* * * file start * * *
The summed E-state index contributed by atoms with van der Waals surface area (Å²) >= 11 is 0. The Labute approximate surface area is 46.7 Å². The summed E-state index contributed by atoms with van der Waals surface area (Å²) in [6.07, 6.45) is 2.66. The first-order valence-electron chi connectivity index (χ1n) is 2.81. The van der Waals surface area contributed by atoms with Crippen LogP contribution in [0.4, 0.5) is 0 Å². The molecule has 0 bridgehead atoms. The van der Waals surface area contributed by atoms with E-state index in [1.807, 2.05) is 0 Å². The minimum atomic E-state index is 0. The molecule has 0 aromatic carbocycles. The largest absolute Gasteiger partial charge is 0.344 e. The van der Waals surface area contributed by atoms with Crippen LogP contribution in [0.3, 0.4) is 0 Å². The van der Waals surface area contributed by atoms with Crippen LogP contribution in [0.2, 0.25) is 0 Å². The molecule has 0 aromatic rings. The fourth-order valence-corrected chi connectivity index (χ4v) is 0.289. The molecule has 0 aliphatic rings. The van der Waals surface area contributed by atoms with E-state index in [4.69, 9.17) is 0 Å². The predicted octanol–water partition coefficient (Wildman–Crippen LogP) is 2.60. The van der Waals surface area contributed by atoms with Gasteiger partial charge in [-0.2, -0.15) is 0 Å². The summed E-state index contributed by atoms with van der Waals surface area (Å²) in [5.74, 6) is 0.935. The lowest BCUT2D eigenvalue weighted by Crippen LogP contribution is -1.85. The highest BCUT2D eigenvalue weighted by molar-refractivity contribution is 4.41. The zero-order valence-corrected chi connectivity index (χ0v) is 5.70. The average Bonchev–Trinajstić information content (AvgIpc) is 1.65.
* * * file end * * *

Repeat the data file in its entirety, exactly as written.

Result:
The summed E-state index contributed by atoms with van der Waals surface area (Å²) >= 11 is 0. The Labute approximate surface area is 46.7 Å². The summed E-state index contributed by atoms with van der Waals surface area (Å²) in [6.07, 6.45) is 2.66. The first-order valence-electron chi connectivity index (χ1n) is 2.81. The van der Waals surface area contributed by atoms with Crippen LogP contribution in [0.4, 0.5) is 0 Å². The molecule has 0 bridgehead atoms. The van der Waals surface area contributed by atoms with E-state index in [1.807, 2.05) is 0 Å². The minimum atomic E-state index is 0. The molecule has 0 aromatic carbocycles. The largest absolute Gasteiger partial charge is 0.344 e. The van der Waals surface area contributed by atoms with Crippen LogP contribution in [0.3, 0.4) is 0 Å². The van der Waals surface area contributed by atoms with Crippen LogP contribution in [0.2, 0.25) is 0 Å². The molecule has 0 aromatic rings. The fourth-order valence-corrected chi connectivity index (χ4v) is 0.289. The molecule has 0 aliphatic rings. The van der Waals surface area contributed by atoms with E-state index in [4.69, 9.17) is 0 Å². The predicted octanol–water partition coefficient (Wildman–Crippen LogP) is 2.60. The van der Waals surface area contributed by atoms with Gasteiger partial charge in [-0.2, -0.15) is 0 Å². The summed E-state index contributed by atoms with van der Waals surface area (Å²) in [5.74, 6) is 0.935. The lowest BCUT2D eigenvalue weighted by Crippen LogP contribution is -1.85. The highest BCUT2D eigenvalue weighted by molar-refractivity contribution is 4.41. The zero-order valence-corrected chi connectivity index (χ0v) is 5.70. The average Bonchev–Trinajstić information content (AvgIpc) is 1.65.